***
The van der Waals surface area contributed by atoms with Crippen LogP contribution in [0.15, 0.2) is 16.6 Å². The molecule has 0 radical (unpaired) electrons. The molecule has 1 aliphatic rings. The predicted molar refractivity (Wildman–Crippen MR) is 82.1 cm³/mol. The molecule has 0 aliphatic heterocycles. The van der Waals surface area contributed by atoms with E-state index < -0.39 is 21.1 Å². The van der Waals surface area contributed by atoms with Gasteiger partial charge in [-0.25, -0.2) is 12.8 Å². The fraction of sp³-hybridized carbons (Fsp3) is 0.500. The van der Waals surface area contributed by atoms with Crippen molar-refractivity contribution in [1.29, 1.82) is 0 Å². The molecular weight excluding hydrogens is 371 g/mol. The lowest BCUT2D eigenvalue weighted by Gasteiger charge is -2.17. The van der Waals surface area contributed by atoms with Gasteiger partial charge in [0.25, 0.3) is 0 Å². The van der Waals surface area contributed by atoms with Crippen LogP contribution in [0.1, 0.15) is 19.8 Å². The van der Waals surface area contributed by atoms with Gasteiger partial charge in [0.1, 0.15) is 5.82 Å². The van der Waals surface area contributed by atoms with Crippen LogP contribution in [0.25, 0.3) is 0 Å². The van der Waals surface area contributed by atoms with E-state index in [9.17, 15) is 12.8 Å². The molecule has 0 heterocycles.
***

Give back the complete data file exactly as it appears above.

The van der Waals surface area contributed by atoms with Crippen LogP contribution in [0.15, 0.2) is 16.6 Å². The molecule has 0 radical (unpaired) electrons. The molecule has 1 aliphatic rings. The predicted molar refractivity (Wildman–Crippen MR) is 82.1 cm³/mol. The molecule has 0 aliphatic heterocycles. The van der Waals surface area contributed by atoms with E-state index < -0.39 is 21.1 Å². The van der Waals surface area contributed by atoms with Gasteiger partial charge in [-0.25, -0.2) is 12.8 Å². The fraction of sp³-hybridized carbons (Fsp3) is 0.500. The van der Waals surface area contributed by atoms with Crippen molar-refractivity contribution in [1.29, 1.82) is 0 Å². The molecular weight excluding hydrogens is 371 g/mol. The lowest BCUT2D eigenvalue weighted by Gasteiger charge is -2.17. The van der Waals surface area contributed by atoms with Gasteiger partial charge in [0.25, 0.3) is 0 Å². The van der Waals surface area contributed by atoms with Crippen LogP contribution in [0.1, 0.15) is 19.8 Å². The van der Waals surface area contributed by atoms with Gasteiger partial charge in [0.1, 0.15) is 5.82 Å². The van der Waals surface area contributed by atoms with Crippen LogP contribution in [0.25, 0.3) is 0 Å². The van der Waals surface area contributed by atoms with E-state index in [9.17, 15) is 12.8 Å². The molecule has 0 heterocycles.